The currently tested trash discs might be used for radiation protection (Credits: NASA).

The trash discs currently in testing might be used for radiation protection (Credits: NASA).

It seems now that space debris considerations have entered the daily agenda of most space agencies worldwide, other environmental issues are slowly following. As noticed appreciatively by many “green” writers in the past weeks, NASA has embarked on a project that should develop a way to utilize garbage produced by astronauts in space.

Researchers at NASA’s Kennedy Space Center are currently testing special tiles made from garbage such as plastic bottles, old clothes, duct tape, and foil drink pouches that might be used in the future to add, for example, radiation shielding.  Nowadays, most of the trash produced at the International Space Station is simply loaded into automated transfer vehicles and left to burn during re-entry. Such a strategy would be impossible once a long-haul mission, such as to Mars or an asteroid, is considered.

The research team developing the innovative way to handle garbage in space (Credits: NASA)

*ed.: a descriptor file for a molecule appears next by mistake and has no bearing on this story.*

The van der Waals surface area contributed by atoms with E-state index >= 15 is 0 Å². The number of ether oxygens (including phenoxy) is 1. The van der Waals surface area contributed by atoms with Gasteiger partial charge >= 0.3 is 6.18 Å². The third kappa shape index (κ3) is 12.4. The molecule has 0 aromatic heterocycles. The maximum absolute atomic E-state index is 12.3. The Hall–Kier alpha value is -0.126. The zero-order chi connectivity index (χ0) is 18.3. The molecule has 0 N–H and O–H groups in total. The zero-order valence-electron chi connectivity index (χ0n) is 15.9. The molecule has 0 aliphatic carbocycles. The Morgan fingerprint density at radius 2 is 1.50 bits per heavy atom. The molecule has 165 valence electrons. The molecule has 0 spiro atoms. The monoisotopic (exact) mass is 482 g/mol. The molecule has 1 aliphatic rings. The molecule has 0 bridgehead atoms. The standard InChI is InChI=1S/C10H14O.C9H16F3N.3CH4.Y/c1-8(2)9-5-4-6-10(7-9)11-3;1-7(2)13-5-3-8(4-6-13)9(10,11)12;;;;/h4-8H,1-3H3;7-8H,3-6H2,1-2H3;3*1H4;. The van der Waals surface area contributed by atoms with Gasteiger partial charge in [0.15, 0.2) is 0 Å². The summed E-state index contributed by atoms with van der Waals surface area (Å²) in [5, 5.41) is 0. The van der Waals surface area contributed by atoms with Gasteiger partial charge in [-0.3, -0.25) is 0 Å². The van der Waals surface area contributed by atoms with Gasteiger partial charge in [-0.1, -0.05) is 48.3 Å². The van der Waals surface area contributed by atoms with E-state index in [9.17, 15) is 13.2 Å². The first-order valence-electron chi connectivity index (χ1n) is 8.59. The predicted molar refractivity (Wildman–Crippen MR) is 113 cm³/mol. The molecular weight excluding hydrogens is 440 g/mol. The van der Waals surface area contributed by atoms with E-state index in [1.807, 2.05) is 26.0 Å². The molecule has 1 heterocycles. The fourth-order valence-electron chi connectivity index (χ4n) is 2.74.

The research team developing the innovative way to handle garbage in space (Credits: NASA)

“We don’t want to contaminate the surface of an asteroid or something just by throwing the trash out the door,” said Richard Strayer, a microbiologist working on the project. “If NASA doesn’t do something about it, then the spacecraft will become like a landfill, with the astronauts adding trash to it every day.”

How does the system work? A special trash compactor developed at NASA Ames Research Center in California is used to heat the garbage for more than 3 hours at temperatures up to 180°C. Then, one tile is produced from one pound of material, reducing the volume of the garbage ten times. In general, to create one centimeter thick tile, 20 centimeters in diameter, one day’s accumulation of junk is needed.

The battery of tests currently being run should determine whether the tiles can be safely and efficiently used aboard the spacecraft. Microbiologist Mary Hummerick believes that all plastic packaging discarded by astronauts could have a second life in the form of radiation protection shielding: “If the time and temperature tests seem to be achieving what we want, we’ll go to long-range storage testing,” said Hummerick. “The mindset is, with limited resources, whatever you can use; you want to be able to repurpose that.” No doubt that such philosophy and technology would make supplying a future mission to Mars much smoother.

This experiment is definitely not the first “green effort” in space; the International Space Station is in fact one of the greenest buildings ever created. ISS generates all of its electricity through the solar panels and recycles all the water used at the station, including urine. Let’s hope that earthly buildings will soon follow the suit.

The following video highlights another green technology utilized at the ISS:

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